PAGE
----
A look at some must-read news on deals and deal makers around the world.
Sovereign debt - bad news is good news in Spain and Ireland
The cost of the latest bailout effort for Irish banks is threatening to increase the total bill for the island country to €50-billion, thanks to the cost of taking a majority stake in the worst of the lenders, Allied Irish Banks PLC, and giving more cash to Anglo Irish Bank Corp. Markets are taking the news well, as the added clarity seems to be easing concerns. The cost of insuring Irish government debt is declining and the yield premium investors demand to hold Irish bonds instead of regional benchmarks from more stable Germany is shrinking.
THe premium to hold Spanish bonds also shrank after a credit-rating cut was less than expected.
Potash Corp: Weighing price and protectionism
Credit Agricole Securities is concerned that "the likelihood of a successful BHP [Billion]acquisition of Potash Corp. [of Saskatchewan Inc.] has declined significantly from the 12th August offer." One of the biggest issues, according to analyst Mark Connelly, is that "Canadian government comments have been consistently negative."
On price, Mr. Connelly says that "with potash prices moving higher, the probability of a higher clearing price is rising. We continue to believe that there is no compelling value in an offer below $160/share, and think that $170-180/share makes more economic sense, given the quality and strategic significance of the assets."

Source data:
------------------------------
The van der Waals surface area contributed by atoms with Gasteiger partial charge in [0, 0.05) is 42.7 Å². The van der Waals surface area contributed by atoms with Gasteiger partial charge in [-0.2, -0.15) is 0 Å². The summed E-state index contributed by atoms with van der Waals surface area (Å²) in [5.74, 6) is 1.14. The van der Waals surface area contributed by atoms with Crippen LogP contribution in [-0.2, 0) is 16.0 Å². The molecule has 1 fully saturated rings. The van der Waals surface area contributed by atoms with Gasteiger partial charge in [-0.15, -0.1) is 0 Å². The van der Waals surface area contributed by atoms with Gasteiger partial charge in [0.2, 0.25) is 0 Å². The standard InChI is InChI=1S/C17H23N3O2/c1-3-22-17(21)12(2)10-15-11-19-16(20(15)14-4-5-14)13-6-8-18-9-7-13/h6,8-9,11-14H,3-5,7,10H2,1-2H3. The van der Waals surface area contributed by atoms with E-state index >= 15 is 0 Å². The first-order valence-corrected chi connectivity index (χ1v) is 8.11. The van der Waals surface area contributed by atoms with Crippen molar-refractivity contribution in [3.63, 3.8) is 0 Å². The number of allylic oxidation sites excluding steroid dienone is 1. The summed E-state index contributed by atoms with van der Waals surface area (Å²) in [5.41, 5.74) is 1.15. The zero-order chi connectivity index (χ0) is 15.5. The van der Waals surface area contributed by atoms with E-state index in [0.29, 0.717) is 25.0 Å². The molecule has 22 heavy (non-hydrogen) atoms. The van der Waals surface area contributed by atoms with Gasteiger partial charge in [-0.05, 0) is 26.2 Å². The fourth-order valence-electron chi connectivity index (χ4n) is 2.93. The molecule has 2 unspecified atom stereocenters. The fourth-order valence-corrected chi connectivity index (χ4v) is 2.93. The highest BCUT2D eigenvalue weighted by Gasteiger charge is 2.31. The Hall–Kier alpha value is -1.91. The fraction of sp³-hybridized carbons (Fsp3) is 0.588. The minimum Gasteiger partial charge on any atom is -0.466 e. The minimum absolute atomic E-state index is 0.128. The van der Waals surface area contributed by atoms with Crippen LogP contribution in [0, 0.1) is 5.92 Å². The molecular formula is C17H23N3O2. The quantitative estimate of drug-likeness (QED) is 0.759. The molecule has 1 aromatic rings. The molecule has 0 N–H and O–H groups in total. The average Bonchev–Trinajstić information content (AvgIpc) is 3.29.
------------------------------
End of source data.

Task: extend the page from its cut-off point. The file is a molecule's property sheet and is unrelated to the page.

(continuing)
Beyond that, Mr. Connelly argues that there's a chance that this may be the deal that sees the Canadian government shift to a more protectionist stance after being wide open to resource industry takeovers by non-Canadian companies.
"Public sentiment in Canada is that foreign deals have gone too far, and that for all of Canada's success in negotiating the economic downturn, the country has little to show for it. It is against that feeling of angst that BHP's anti-Canpotex, 'nothing lasts forever' message has been particularly ill-received."
Globe and Mail columnist Eric Reguly argues just that - that it is indeed time for the government to step in, and if not stop BHP, then make the conditions more onerous so that BHP has to make a net benefit case that will stick.
Did Goldman threaten to leave Europe?
Goldman Sachs Group Inc. head Lloyd Blankfein sparked an outcry in Europe after saying that Europe's messy financial regulation could cause banks to leave the region. Was he hinting that Goldman would consider upping stakes? Goldman says no.
Where have the prop traders gone?
There's a steady stream of news bites about firms closing down prop desks. Michael Lewis, one of the best chroniclers of these strange times on Wall Street, takes a stab at figuring out where all those traders are going.